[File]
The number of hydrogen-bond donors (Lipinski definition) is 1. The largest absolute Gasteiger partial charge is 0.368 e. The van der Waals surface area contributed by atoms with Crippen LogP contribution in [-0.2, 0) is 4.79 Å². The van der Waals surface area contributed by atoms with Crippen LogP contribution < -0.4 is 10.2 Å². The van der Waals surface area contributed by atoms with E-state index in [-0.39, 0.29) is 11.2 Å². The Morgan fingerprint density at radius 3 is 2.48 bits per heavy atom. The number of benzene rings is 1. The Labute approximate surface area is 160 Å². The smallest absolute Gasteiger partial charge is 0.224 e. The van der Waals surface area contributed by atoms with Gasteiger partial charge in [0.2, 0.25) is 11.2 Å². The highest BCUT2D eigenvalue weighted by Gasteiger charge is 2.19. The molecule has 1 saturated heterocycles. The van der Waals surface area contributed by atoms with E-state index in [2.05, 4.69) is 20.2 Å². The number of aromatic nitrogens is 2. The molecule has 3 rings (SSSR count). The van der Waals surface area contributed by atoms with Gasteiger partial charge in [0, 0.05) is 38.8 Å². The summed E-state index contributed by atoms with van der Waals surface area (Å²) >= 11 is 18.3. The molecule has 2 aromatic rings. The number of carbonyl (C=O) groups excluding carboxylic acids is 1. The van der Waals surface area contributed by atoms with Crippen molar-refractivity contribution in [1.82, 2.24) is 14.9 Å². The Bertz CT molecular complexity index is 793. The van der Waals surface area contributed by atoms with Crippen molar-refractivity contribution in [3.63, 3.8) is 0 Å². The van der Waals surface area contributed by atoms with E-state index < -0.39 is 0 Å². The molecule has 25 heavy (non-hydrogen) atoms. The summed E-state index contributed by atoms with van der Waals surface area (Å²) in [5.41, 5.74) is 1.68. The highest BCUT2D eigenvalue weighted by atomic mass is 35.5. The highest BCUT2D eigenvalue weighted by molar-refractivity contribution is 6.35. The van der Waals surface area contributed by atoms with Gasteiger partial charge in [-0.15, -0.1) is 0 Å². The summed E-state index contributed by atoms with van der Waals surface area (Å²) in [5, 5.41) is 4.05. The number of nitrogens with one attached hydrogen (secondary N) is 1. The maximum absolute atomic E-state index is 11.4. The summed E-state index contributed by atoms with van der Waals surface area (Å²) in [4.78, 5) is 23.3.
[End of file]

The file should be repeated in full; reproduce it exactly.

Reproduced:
The number of hydrogen-bond donors (Lipinski definition) is 1. The largest absolute Gasteiger partial charge is 0.368 e. The van der Waals surface area contributed by atoms with Crippen LogP contribution in [-0.2, 0) is 4.79 Å². The van der Waals surface area contributed by atoms with Crippen LogP contribution < -0.4 is 10.2 Å². The van der Waals surface area contributed by atoms with E-state index in [-0.39, 0.29) is 11.2 Å². The Morgan fingerprint density at radius 3 is 2.48 bits per heavy atom. The number of benzene rings is 1. The Labute approximate surface area is 160 Å². The smallest absolute Gasteiger partial charge is 0.224 e. The van der Waals surface area contributed by atoms with Gasteiger partial charge in [0.2, 0.25) is 11.2 Å². The highest BCUT2D eigenvalue weighted by Gasteiger charge is 2.19. The molecule has 1 saturated heterocycles. The van der Waals surface area contributed by atoms with E-state index in [2.05, 4.69) is 20.2 Å². The number of aromatic nitrogens is 2. The molecule has 3 rings (SSSR count). The van der Waals surface area contributed by atoms with Gasteiger partial charge in [0, 0.05) is 38.8 Å². The summed E-state index contributed by atoms with van der Waals surface area (Å²) >= 11 is 18.3. The molecule has 2 aromatic rings. The number of carbonyl (C=O) groups excluding carboxylic acids is 1. The van der Waals surface area contributed by atoms with Crippen molar-refractivity contribution in [1.82, 2.24) is 14.9 Å². The Bertz CT molecular complexity index is 793. The van der Waals surface area contributed by atoms with Crippen molar-refractivity contribution in [3.63, 3.8) is 0 Å². The van der Waals surface area contributed by atoms with E-state index < -0.39 is 0 Å². The molecule has 25 heavy (non-hydrogen) atoms. The summed E-state index contributed by atoms with van der Waals surface area (Å²) in [5.41, 5.74) is 1.68. The highest BCUT2D eigenvalue weighted by atomic mass is 35.5. The highest BCUT2D eigenvalue weighted by molar-refractivity contribution is 6.35. The van der Waals surface area contributed by atoms with Gasteiger partial charge in [-0.15, -0.1) is 0 Å². The summed E-state index contributed by atoms with van der Waals surface area (Å²) in [5, 5.41) is 4.05. The number of nitrogens with one attached hydrogen (secondary N) is 1. The maximum absolute atomic E-state index is 11.4. The summed E-state index contributed by atoms with van der Waals surface area (Å²) in [4.78, 5) is 23.3.